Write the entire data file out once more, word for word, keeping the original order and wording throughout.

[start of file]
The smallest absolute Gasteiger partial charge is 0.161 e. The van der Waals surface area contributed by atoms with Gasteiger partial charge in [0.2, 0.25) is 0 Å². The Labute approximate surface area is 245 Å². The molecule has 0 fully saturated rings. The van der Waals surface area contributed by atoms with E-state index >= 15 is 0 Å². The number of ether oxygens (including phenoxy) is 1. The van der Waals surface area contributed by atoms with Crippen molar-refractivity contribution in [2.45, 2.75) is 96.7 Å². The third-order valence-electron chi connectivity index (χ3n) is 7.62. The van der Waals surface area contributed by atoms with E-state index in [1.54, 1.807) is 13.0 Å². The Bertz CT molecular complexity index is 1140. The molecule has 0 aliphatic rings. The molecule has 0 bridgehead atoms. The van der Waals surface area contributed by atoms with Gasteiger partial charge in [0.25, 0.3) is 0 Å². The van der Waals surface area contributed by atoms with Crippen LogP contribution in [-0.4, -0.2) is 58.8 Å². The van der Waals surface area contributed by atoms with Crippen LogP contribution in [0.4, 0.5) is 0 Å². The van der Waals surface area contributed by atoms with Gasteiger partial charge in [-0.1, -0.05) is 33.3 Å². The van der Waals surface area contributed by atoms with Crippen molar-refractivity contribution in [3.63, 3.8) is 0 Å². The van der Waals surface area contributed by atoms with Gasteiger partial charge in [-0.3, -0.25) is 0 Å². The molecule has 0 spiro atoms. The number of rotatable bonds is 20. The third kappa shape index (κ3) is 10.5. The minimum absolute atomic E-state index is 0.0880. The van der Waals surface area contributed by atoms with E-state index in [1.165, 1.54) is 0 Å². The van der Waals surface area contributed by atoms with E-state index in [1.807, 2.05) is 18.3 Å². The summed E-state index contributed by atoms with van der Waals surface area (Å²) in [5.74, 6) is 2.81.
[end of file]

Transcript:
The smallest absolute Gasteiger partial charge is 0.161 e. The van der Waals surface area contributed by atoms with Gasteiger partial charge in [0.2, 0.25) is 0 Å². The Labute approximate surface area is 245 Å². The molecule has 0 fully saturated rings. The van der Waals surface area contributed by atoms with E-state index >= 15 is 0 Å². The number of ether oxygens (including phenoxy) is 1. The van der Waals surface area contributed by atoms with Crippen molar-refractivity contribution in [2.45, 2.75) is 96.7 Å². The third-order valence-electron chi connectivity index (χ3n) is 7.62. The van der Waals surface area contributed by atoms with E-state index in [1.54, 1.807) is 13.0 Å². The Bertz CT molecular complexity index is 1140. The molecule has 0 aliphatic rings. The molecule has 0 bridgehead atoms. The van der Waals surface area contributed by atoms with Gasteiger partial charge in [0.25, 0.3) is 0 Å². The van der Waals surface area contributed by atoms with Crippen LogP contribution in [-0.4, -0.2) is 58.8 Å². The van der Waals surface area contributed by atoms with Crippen LogP contribution in [0.4, 0.5) is 0 Å². The van der Waals surface area contributed by atoms with Gasteiger partial charge in [-0.1, -0.05) is 33.3 Å². The van der Waals surface area contributed by atoms with Crippen molar-refractivity contribution in [3.63, 3.8) is 0 Å². The van der Waals surface area contributed by atoms with Gasteiger partial charge in [-0.3, -0.25) is 0 Å². The molecule has 0 spiro atoms. The number of rotatable bonds is 20. The third kappa shape index (κ3) is 10.5. The minimum absolute atomic E-state index is 0.0880. The van der Waals surface area contributed by atoms with E-state index in [1.165, 1.54) is 0 Å². The van der Waals surface area contributed by atoms with E-state index in [1.807, 2.05) is 18.3 Å². The summed E-state index contributed by atoms with van der Waals surface area (Å²) in [5.74, 6) is 2.81.